We eventually settled on an angle of 3-3.5 degrees, with about 3/8" of compression, at nearly max rpm (6000).
On Monday, we tried tuning a velocity PID controller in an attempt to improve consistency, but even filtering and gradually ramping up the target, oscillations wouldn’t decrease. We also experimented with a modified bang-bang controller, but it required constant retuning for changes in target velocity and battery voltage. This Friday we will try implementing a constant feed-forward term to our PID controller to hopefully make it easier to tune. If anyone has had success with this we’d really appreciate any advice.


Over last weekend, I spent some time designing a prototype for a serializer/indexer based around powered rollers in a “V” shape, and a powered floor, using 1.25" polycarbonate tubing (similar to Vex VersaRollers. CAD is posted here (prototype branch), some details have since changed.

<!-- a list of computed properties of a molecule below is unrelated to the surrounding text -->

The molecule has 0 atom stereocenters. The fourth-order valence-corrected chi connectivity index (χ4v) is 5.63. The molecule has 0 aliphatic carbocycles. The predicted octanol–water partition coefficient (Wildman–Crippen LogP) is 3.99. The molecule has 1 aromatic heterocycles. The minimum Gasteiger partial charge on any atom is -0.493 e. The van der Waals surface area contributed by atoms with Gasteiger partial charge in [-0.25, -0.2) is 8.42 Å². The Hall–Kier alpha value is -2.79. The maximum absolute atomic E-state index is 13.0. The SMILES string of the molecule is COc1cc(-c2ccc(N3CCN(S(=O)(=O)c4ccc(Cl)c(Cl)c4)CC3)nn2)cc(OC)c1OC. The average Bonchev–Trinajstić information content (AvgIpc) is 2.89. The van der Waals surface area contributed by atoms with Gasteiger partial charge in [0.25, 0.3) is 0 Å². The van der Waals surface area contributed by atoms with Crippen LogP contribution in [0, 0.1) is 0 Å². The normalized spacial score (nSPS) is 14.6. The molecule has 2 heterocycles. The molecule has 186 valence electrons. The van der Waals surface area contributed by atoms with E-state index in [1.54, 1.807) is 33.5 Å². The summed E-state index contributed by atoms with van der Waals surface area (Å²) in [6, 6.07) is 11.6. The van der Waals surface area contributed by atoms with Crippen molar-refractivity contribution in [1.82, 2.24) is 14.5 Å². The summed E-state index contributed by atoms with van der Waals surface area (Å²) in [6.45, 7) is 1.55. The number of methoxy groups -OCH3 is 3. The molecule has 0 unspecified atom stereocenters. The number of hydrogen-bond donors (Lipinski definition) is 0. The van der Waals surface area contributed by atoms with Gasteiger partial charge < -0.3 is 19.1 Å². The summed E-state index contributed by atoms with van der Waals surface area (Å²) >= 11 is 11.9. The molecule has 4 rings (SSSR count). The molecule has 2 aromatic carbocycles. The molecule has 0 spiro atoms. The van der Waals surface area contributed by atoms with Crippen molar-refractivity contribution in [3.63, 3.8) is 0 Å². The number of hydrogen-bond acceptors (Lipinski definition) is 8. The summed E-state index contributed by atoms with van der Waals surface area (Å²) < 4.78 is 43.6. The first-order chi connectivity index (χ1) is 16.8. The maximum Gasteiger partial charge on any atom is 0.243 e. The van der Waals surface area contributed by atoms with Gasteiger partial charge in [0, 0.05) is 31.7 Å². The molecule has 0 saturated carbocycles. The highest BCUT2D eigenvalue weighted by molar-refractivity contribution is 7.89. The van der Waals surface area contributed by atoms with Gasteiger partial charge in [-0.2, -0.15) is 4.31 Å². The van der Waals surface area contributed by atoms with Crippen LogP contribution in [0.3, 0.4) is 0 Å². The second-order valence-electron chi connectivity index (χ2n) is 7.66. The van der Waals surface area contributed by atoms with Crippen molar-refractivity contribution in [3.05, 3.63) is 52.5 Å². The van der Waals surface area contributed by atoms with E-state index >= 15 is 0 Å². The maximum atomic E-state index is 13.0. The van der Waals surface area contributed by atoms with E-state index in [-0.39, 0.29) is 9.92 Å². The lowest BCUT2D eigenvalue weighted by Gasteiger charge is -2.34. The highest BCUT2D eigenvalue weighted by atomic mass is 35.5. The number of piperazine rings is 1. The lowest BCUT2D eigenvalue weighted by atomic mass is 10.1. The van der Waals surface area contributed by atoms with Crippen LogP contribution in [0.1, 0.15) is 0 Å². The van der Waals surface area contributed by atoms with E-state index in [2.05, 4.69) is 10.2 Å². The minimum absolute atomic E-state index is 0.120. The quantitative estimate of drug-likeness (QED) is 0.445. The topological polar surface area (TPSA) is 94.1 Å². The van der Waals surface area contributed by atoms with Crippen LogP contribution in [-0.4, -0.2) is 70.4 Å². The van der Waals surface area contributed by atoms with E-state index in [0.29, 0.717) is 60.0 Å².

On Tuesday, we CNC’d out some polycarbonate plates, and by Thursday it was fully assembled and ready to test.
Results of testing showed that these balls, unlike Power Cells, had very little grip against bare polycarbonate rollers. Additionally, deadzones existed on the floor when balls centered on the plates between the inner and outer rollers, even when feeding a single ball.

We made several changes to the setup/rollers:

  • Holding a plate compressing the balls from above, with negligible improvement.
  • On a slight incline, much more effective but would be more complex to package.